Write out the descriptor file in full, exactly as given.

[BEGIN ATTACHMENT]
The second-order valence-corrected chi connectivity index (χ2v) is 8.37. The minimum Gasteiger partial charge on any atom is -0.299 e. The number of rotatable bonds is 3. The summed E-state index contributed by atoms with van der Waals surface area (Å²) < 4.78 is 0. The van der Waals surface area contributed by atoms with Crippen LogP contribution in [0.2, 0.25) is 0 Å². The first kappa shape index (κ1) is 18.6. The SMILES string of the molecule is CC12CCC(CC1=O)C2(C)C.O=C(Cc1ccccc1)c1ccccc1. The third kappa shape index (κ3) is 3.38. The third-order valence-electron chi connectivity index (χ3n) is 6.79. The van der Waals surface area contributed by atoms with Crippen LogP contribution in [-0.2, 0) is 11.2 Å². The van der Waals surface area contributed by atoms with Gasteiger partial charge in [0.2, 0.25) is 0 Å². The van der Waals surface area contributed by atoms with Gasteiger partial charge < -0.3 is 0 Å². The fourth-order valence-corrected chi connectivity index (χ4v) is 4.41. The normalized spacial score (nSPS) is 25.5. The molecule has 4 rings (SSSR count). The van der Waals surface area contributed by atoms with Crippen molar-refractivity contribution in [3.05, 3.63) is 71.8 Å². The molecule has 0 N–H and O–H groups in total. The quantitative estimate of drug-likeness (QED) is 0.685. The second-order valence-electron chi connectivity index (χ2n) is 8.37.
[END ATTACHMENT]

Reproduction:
The second-order valence-corrected chi connectivity index (χ2v) is 8.37. The minimum Gasteiger partial charge on any atom is -0.299 e. The number of rotatable bonds is 3. The summed E-state index contributed by atoms with van der Waals surface area (Å²) < 4.78 is 0. The van der Waals surface area contributed by atoms with Crippen LogP contribution in [0.2, 0.25) is 0 Å². The first kappa shape index (κ1) is 18.6. The SMILES string of the molecule is CC12CCC(CC1=O)C2(C)C.O=C(Cc1ccccc1)c1ccccc1. The third kappa shape index (κ3) is 3.38. The third-order valence-electron chi connectivity index (χ3n) is 6.79. The van der Waals surface area contributed by atoms with Crippen LogP contribution in [-0.2, 0) is 11.2 Å². The van der Waals surface area contributed by atoms with Gasteiger partial charge in [0.2, 0.25) is 0 Å². The van der Waals surface area contributed by atoms with Gasteiger partial charge < -0.3 is 0 Å². The fourth-order valence-corrected chi connectivity index (χ4v) is 4.41. The normalized spacial score (nSPS) is 25.5. The molecule has 4 rings (SSSR count). The van der Waals surface area contributed by atoms with Crippen molar-refractivity contribution in [3.05, 3.63) is 71.8 Å². The molecule has 0 N–H and O–H groups in total. The quantitative estimate of drug-likeness (QED) is 0.685. The second-order valence-electron chi connectivity index (χ2n) is 8.37.